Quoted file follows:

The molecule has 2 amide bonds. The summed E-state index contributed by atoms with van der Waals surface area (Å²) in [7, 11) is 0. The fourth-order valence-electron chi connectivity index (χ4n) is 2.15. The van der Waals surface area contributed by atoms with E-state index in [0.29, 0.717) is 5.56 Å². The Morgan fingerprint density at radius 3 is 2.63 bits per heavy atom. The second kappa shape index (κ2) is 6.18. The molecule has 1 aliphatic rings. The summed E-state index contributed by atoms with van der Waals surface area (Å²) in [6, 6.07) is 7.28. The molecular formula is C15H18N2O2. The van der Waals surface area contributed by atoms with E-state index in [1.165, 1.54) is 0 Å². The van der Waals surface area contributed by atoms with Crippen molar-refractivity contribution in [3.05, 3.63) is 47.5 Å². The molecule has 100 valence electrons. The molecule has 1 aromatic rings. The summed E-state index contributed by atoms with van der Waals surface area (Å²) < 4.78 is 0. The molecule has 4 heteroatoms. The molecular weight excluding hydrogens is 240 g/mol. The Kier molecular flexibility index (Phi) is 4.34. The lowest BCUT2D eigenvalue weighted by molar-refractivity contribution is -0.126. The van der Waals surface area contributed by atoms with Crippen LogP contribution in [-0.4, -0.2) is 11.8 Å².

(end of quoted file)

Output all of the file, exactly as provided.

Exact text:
The molecule has 2 amide bonds. The summed E-state index contributed by atoms with van der Waals surface area (Å²) in [7, 11) is 0. The fourth-order valence-electron chi connectivity index (χ4n) is 2.15. The van der Waals surface area contributed by atoms with E-state index in [0.29, 0.717) is 5.56 Å². The Morgan fingerprint density at radius 3 is 2.63 bits per heavy atom. The second kappa shape index (κ2) is 6.18. The molecule has 1 aliphatic rings. The summed E-state index contributed by atoms with van der Waals surface area (Å²) in [6, 6.07) is 7.28. The molecular formula is C15H18N2O2. The van der Waals surface area contributed by atoms with E-state index in [1.165, 1.54) is 0 Å². The van der Waals surface area contributed by atoms with Crippen molar-refractivity contribution in [3.05, 3.63) is 47.5 Å². The molecule has 100 valence electrons. The molecule has 1 aromatic rings. The summed E-state index contributed by atoms with van der Waals surface area (Å²) < 4.78 is 0. The molecule has 4 heteroatoms. The molecular weight excluding hydrogens is 240 g/mol. The Kier molecular flexibility index (Phi) is 4.34. The lowest BCUT2D eigenvalue weighted by molar-refractivity contribution is -0.126. The van der Waals surface area contributed by atoms with Crippen LogP contribution in [-0.4, -0.2) is 11.8 Å².